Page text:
But it can make you so lonely.
I remember September 9, 1996. I wrote a song entitled Suicidal Birthday Wish, the lyrics of which told of my desire to kill myself two days later on my seventeeth birthday by putting my Volkswagen Beetle in the garage and turning it on.
But then, two hours later, like an answer to a prayer, my first boyfriend asked me out. After a week, I finally stopped freaking out and agreed to go out with him. At first, things were wonderful. We would talk for hours, and goof off together, and I really enjoyed his company. And then, things turned. He started to seem really distant. Then, he broke up with me. We got back together, and he broke up with me again. I was cast back into the depths of misery, but I believed that if I could only find the right person, things would be better. About three months later, a friend of mine asked me out. That lasted less than a month. After that, I kind of gave up. I felt it wasn't worth the high price of destruction of a perfectly good friendship. I tried so hard to remain friends with them both. But I had such anxiety around them I couldn't even carry on a conversation. The best I could do was just sit there and play cards with them, which is what we did.
Slowly, time dragged on, and graduation was near.

The Last Day Of School

The last day of school came. I thought I'd shock them all by wearing shorts. But I'd already shocked them all by wearing jeans the second semester of my sophmore year. Before they, I had only worn long dresses since seventh grade. I'd shocked them by going to Prom, by myself, and playing cards the entire time. I shocked them by having a boyfriend. I couldn't really shock them by wearing shorts. I could only feel like I wasn't completely clothed.
So, I got home. No one was there. This irritated me since they said to come right home. An hour later, I wasn't irritated, I was ashamed. We were rushing my sister to the emergency room.
She grew steadily worse. Hours before I got my diploma, she was airlifted to Cincinatti General Hospital.
Graduation meant nothing. No party, no cards. No great HEY I MADE IT. Nothing. Just, "Oh, yeah, you're graduation's tomorrow. Charity can't move her toes anymore, and she most likely will never walk again."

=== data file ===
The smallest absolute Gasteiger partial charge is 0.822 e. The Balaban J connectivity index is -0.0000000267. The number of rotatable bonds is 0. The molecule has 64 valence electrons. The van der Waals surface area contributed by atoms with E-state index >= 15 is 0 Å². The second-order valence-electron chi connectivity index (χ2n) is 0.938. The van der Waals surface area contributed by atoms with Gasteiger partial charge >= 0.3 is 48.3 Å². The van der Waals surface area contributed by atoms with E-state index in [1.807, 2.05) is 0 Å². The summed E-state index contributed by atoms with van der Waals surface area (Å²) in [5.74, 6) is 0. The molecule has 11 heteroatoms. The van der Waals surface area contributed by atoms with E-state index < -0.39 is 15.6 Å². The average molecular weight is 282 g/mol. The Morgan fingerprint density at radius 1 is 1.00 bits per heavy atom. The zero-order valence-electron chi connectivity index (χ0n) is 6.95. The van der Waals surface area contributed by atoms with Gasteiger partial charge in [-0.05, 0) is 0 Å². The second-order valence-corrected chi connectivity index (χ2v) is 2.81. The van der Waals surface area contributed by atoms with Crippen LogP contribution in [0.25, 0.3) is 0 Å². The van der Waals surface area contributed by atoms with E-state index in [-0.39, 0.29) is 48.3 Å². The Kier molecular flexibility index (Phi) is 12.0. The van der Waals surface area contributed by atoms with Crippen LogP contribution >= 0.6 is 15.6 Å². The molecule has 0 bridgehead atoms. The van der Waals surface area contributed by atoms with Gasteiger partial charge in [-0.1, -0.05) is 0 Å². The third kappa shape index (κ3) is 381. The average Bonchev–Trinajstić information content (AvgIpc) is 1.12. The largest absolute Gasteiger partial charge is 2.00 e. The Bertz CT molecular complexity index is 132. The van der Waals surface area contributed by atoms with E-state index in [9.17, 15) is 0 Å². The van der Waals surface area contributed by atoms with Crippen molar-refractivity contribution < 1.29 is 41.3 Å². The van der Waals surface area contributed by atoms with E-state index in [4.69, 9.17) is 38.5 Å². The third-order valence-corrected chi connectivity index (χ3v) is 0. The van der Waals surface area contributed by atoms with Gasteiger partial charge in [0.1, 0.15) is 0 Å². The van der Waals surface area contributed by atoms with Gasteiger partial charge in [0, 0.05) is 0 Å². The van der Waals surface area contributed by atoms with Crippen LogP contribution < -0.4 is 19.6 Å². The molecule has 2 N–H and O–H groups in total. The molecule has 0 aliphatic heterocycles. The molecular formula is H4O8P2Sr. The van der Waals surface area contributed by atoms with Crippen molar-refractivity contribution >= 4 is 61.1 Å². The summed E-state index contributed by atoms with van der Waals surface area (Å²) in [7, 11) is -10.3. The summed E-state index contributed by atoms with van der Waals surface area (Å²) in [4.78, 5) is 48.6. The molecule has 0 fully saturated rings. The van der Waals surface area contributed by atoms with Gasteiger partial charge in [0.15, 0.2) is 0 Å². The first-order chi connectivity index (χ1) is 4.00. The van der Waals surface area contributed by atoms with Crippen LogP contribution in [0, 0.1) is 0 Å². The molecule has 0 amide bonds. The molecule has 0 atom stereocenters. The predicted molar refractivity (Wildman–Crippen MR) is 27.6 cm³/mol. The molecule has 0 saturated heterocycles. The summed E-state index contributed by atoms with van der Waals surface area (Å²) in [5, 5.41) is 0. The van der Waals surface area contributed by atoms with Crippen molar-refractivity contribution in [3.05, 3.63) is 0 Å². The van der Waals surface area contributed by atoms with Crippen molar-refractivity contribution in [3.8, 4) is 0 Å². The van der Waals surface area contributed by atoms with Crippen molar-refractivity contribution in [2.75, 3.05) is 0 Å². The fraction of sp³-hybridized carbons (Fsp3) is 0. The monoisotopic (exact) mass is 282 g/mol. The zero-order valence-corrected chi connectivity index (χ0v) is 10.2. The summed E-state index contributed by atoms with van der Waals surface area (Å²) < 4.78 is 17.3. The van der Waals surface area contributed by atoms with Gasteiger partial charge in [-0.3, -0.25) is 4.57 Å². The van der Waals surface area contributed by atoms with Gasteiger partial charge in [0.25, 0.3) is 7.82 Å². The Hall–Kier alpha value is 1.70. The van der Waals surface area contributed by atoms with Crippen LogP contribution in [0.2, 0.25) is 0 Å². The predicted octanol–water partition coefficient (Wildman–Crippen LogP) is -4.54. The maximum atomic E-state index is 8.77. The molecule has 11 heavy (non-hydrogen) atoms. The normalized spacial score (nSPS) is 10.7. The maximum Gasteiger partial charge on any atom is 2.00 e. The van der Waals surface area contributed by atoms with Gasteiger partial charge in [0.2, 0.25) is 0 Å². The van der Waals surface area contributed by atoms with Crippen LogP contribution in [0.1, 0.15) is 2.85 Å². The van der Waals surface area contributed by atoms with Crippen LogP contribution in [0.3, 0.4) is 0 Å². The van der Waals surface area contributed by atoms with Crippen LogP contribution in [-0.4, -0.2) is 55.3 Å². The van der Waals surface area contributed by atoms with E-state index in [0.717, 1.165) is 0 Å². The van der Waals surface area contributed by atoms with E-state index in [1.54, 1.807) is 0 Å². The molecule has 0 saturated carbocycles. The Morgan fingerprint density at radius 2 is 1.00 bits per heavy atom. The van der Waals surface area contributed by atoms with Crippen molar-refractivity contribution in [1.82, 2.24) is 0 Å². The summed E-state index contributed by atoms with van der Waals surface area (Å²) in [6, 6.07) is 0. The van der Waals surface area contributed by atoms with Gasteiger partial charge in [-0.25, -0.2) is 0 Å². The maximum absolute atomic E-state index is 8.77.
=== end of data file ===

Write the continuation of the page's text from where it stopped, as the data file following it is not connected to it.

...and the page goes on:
All that summer, I worried over her, cleaning my house obcessively, and working at a day care center with a bunch of two-year-olds. Listening to a lot of Nine Inch Nails. It was a good contrast to lullabys.

Ball State University

A good friend of mine, Anna, was my roommate. It was a disaster. I was completely miserable. I had never been online before, and I quickly became addicted to e-mail and had a lot of e-mail correspondants I didn't even know. I soon started messing around with HTML and building web pages. Which may be why I have so many now. I was majoring in music composition. I was interested in the guy, Neil, who made me constantly miserable by first acting like he liked me back, then telling me about this wonderful girl he had just met, then telling me she was a lesbian, then kissing me, then telling me we should just be friends. I was going nuts. I finally put my foot down and basically said, "No. We're going to be in a relationship, or we're going to be friends." I never saw him again.
After this semester, my parents made me go home. I wanted to kill myself as I lay there crying my last night at school. I prepared for the loneliest year of my life.


1998 began before it began. I found out the card shop, my only hope of a social life, was shutting down on New Year's Eve. So I went there for one final game of Magic and to say good-bye.
I started school at Carnigie Hall, a college building out in the middle of nowhere in Moores Hill. Originally, there were two buildings, Carnigie Hall and Moore Hall, but Moore Hall burned, so the college moved to Evansville where it is now the University of Evansville. And Carnigie Hall is now used as a small town library, bingo hall, police field office, and Indiana College Cooperative Center.
I took classes via satellite. I had no classmates, no social life. No hope for one. I put a nuse around my neck every night, and let the circulation be cut off from my head, but then chickened out and raised my head for breath, seeing my purple face in the mirror.